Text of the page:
Director Scott Elliott has fashioned the performers into a convincingly bemused group. The always reliable Larry Pine (Tom) and Jill Eikenberry (Talkhouse proprietress Nellie) have their good moments, while Talkhouse server Jane is embodied with a terrifying sense of calm strength by Annapurna Sriram. As Robert, Matthew Broderick works his patented laconic delivery for all its worth: when he admits to his own personal decisions, it all sounds even worse through his casual Ferris Buehler intonations. Too bad Shawn’s play doesn’t measure up to its able interpreters.
 
Isabelle Fuhrmann and Abigail Breslin in All the Fine Boys (photo: Monique Carboni)
 
All the Fine Boys is a pointed if not particularly resonant play about teenage friends Jenny and Emily, circa the late 1980s, whose raging hormones lead them into close proximity to a couple of young men, with (for one of them) horrific results.
 
Playwright Erica Schmidt—who also bluntly directs—has these girls’ lingo, actions and relationships down pat (maybe it’s a sort-of self-portrait?), as they sit around bored, eating Pringles and discussing guys. When Jenny meets Joseph, a 28-year-old from the local church, and goes home with him, she hangs on to him for dear life after losing her virginity, while Emily more conventionally flirts with Adam, a 17-year-old high school senior.
 
Schmidt crosscuts between these two couples, as one becomes ever more strangely unsettling and the other haltingly romantic. But since the ending has been telegraphed the start—the girls arguing over what slasher movie to watch—any dramatic impact is muted. Luckily for Schmidt, Abigail Breslin fearlessly enacts Jenny’s confusion, neediness and self-abasement, even if she (alongside Isabelle Fuhrmann, who engagingly plays Emily) is too old for the 14-year-old she’s playing.
 
There’s also a nice supporting turn by Alex Wolff—who most recently gave a chilling portrayal of one of the Tsarnaev brothers in the film Patriots Day—as the guitar-playing Adam who makes Emily swoon.
 
Evening at the Talkhouse
All the Fine Boys
The New Group @ Pershing Square Signature Center, 480 West 42nd Street, New York, NY
thenewgroup.org

March '17 Digital Week I

Blu-rays of the Week 

The Boyfriend

(Warner Archive)
One of Ken Russell’s most atypical films, his 1971 version of Sandy Wilson’s old-fashioned musical still contains the director’s often uncontrolled frenzy in abundance, even if—in this case—it’s at the service of a frivolous but fun story starring the enchanting Twiggy, of all people, who shows herself a more than competent actress, dancer and singer.
It’s nice to finally get this from Warner Archive in a superior hi-def edition, with a vintage on-set featurette as the lone extra; maybe someday we’ll finally get The Devils on Blu-ray?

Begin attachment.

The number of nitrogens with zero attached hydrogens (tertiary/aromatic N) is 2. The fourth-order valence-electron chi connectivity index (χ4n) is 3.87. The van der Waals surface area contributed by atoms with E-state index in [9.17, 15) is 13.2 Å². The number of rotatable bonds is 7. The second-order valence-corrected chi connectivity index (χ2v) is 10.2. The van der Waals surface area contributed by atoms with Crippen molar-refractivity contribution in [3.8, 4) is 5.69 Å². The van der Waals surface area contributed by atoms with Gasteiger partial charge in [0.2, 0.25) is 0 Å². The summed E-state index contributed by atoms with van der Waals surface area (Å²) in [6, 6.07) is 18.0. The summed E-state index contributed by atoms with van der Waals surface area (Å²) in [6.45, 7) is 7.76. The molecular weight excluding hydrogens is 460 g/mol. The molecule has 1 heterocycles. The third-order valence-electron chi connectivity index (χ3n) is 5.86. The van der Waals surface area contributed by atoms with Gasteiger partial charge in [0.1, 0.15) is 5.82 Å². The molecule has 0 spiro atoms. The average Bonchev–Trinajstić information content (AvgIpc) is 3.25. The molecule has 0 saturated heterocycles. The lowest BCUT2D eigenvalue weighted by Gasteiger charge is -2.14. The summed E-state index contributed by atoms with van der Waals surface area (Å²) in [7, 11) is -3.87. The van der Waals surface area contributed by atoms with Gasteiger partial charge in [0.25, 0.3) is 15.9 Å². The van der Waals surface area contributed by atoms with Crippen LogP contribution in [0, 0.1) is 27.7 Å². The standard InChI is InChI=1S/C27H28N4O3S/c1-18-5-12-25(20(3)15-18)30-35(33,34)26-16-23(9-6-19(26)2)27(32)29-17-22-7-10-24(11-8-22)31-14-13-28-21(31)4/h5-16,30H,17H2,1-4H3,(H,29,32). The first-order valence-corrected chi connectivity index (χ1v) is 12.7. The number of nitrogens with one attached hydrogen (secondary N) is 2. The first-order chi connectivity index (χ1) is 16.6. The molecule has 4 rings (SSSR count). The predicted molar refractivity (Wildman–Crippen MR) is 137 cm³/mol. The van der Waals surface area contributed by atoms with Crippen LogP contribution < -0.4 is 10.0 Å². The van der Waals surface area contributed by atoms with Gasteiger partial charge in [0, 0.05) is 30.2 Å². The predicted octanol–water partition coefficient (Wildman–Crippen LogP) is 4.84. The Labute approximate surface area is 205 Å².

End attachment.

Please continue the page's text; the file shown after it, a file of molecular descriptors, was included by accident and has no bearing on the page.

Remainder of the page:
Moana
(Disney)
Disney’s latest animated extravaganza follows its eponymous heroine as she leaves her Polynesian home with shape-shifting ex-demigod Maui in tow to help save her people by bringing a relic back to an island goddess.
Mixed in with interchangeable songs co-written byHamilton auteur Lin-Manuel Miranda are lustrous aquatic visuals that often overwhelm the feel-good feminist tale being told. On Blu-ray, the computer-generated visuals look terrifically; extras include featurettes, deleted scenes, deleted song, and bonus Easter eggs.
 
 
 
 
 
 
 
 
 
 
 
 
 
When Dinosaurs Ruled the Earth 

(Warner Archive)

If you’re going to make a silly, incoherent movie anachronistically showing cavemen and women living alongside dinosaurs, then the stop-motion effects better be up to snuff: for that reason alone, this 1969 adventure makes the grade, with surprisingly effective sequences of predators vs. their human targets.
Otherwise, the amateurish acting, disposable directing and non-existent script make their marks throughout the sluggish 100-minute running time. The hi-def transfer is excellent.
 
DVDs of the Week
City in the Sky
(PBS)
This three-part documentary mini-series presents the inner workings of the airline industry by showing behind-the-scenes glimpses at ultra-busy airports like Atlanta’s or a fascinating look at the actual assembly of an Airbus A380, with its thousands of interlocking parts.
By naming the segments “Departure,” “Airborne” and “Arrival,” the series cleverly develops a narrative of sorts, based on the fact that, at any moment, around a million people are airborne at the same time around the world: hence the program’s title.
 
 
 
 
 
 
 
 
 
 
 
 
 
Oklahoma City 

(PBS)

Timothy McVeigh’s homegrown terrorist attack, which shocked the country in 1995, is recounted in this thorough and unmissable exploration of what triggered McVeigh, how authorities dealt with it—including pretty quickly apprehending him after the first impulse was to blame Middle Eastern terrorists—and the reactions of those who had to trudge through the rubble, including first responders and parents who lost—or thought they lost—their children.